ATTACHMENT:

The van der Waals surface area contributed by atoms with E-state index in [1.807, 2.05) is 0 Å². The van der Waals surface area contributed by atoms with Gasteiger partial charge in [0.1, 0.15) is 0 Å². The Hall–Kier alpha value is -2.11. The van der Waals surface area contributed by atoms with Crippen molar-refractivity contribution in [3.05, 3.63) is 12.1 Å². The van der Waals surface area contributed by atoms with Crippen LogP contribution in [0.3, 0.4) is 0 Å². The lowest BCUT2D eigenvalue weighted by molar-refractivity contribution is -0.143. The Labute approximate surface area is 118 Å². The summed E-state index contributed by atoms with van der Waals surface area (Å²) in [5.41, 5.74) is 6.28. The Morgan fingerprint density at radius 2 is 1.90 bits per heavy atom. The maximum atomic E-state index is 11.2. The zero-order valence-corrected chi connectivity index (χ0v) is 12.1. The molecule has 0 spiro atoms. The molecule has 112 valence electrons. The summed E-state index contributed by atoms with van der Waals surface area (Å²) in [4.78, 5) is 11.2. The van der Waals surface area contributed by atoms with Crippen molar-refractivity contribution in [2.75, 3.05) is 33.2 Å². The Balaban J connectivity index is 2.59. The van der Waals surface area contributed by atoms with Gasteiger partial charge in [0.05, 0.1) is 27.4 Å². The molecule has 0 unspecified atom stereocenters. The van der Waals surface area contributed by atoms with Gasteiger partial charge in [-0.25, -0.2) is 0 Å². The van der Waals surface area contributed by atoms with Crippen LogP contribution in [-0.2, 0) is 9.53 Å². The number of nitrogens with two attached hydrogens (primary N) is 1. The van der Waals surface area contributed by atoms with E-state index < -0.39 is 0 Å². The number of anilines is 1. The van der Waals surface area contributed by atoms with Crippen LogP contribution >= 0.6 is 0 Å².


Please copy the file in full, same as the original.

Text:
The van der Waals surface area contributed by atoms with E-state index in [1.807, 2.05) is 0 Å². The van der Waals surface area contributed by atoms with Gasteiger partial charge in [0.1, 0.15) is 0 Å². The Hall–Kier alpha value is -2.11. The van der Waals surface area contributed by atoms with Crippen molar-refractivity contribution in [3.05, 3.63) is 12.1 Å². The van der Waals surface area contributed by atoms with Crippen LogP contribution in [0.3, 0.4) is 0 Å². The lowest BCUT2D eigenvalue weighted by molar-refractivity contribution is -0.143. The Labute approximate surface area is 118 Å². The summed E-state index contributed by atoms with van der Waals surface area (Å²) in [5.41, 5.74) is 6.28. The Morgan fingerprint density at radius 2 is 1.90 bits per heavy atom. The maximum atomic E-state index is 11.2. The zero-order valence-corrected chi connectivity index (χ0v) is 12.1. The molecule has 0 spiro atoms. The molecule has 112 valence electrons. The summed E-state index contributed by atoms with van der Waals surface area (Å²) in [4.78, 5) is 11.2. The van der Waals surface area contributed by atoms with Crippen molar-refractivity contribution in [2.75, 3.05) is 33.2 Å². The Balaban J connectivity index is 2.59. The van der Waals surface area contributed by atoms with Gasteiger partial charge in [0.05, 0.1) is 27.4 Å². The molecule has 0 unspecified atom stereocenters. The van der Waals surface area contributed by atoms with Gasteiger partial charge in [-0.25, -0.2) is 0 Å². The van der Waals surface area contributed by atoms with Crippen LogP contribution in [-0.2, 0) is 9.53 Å². The number of nitrogens with two attached hydrogens (primary N) is 1. The van der Waals surface area contributed by atoms with E-state index < -0.39 is 0 Å². The number of anilines is 1. The van der Waals surface area contributed by atoms with Crippen LogP contribution >= 0.6 is 0 Å².